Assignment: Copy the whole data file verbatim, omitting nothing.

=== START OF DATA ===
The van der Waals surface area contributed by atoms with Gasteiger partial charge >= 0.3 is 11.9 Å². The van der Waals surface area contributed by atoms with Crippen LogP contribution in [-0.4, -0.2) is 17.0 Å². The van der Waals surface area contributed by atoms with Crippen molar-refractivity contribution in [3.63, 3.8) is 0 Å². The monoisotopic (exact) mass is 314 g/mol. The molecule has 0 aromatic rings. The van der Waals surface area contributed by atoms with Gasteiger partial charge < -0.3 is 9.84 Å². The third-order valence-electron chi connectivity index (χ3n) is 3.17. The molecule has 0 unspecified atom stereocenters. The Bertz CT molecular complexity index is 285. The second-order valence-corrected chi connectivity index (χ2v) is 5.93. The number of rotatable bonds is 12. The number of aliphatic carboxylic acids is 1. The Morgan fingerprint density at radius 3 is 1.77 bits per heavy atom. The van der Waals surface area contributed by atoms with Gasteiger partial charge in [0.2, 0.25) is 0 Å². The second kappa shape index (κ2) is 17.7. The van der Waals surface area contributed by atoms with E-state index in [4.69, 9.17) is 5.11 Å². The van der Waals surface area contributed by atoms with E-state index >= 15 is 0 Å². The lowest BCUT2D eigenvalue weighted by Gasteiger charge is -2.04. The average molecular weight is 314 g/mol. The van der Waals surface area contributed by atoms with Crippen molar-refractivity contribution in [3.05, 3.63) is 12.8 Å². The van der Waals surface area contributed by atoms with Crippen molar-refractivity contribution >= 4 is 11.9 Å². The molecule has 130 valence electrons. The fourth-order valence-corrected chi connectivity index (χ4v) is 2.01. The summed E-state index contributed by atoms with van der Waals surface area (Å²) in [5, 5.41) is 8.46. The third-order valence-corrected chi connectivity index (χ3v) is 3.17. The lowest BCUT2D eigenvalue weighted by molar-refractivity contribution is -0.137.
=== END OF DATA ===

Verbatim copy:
The van der Waals surface area contributed by atoms with Gasteiger partial charge >= 0.3 is 11.9 Å². The van der Waals surface area contributed by atoms with Crippen LogP contribution in [-0.4, -0.2) is 17.0 Å². The van der Waals surface area contributed by atoms with Crippen molar-refractivity contribution in [3.63, 3.8) is 0 Å². The monoisotopic (exact) mass is 314 g/mol. The molecule has 0 aromatic rings. The van der Waals surface area contributed by atoms with Gasteiger partial charge < -0.3 is 9.84 Å². The third-order valence-electron chi connectivity index (χ3n) is 3.17. The molecule has 0 unspecified atom stereocenters. The Bertz CT molecular complexity index is 285. The second-order valence-corrected chi connectivity index (χ2v) is 5.93. The number of rotatable bonds is 12. The number of aliphatic carboxylic acids is 1. The Morgan fingerprint density at radius 3 is 1.77 bits per heavy atom. The van der Waals surface area contributed by atoms with Gasteiger partial charge in [0.2, 0.25) is 0 Å². The second kappa shape index (κ2) is 17.7. The van der Waals surface area contributed by atoms with E-state index in [4.69, 9.17) is 5.11 Å². The van der Waals surface area contributed by atoms with E-state index >= 15 is 0 Å². The lowest BCUT2D eigenvalue weighted by Gasteiger charge is -2.04. The average molecular weight is 314 g/mol. The van der Waals surface area contributed by atoms with Crippen molar-refractivity contribution in [3.05, 3.63) is 12.8 Å². The van der Waals surface area contributed by atoms with Crippen molar-refractivity contribution >= 4 is 11.9 Å². The molecule has 130 valence electrons. The fourth-order valence-corrected chi connectivity index (χ4v) is 2.01. The summed E-state index contributed by atoms with van der Waals surface area (Å²) in [5, 5.41) is 8.46. The third-order valence-corrected chi connectivity index (χ3v) is 3.17. The lowest BCUT2D eigenvalue weighted by molar-refractivity contribution is -0.137.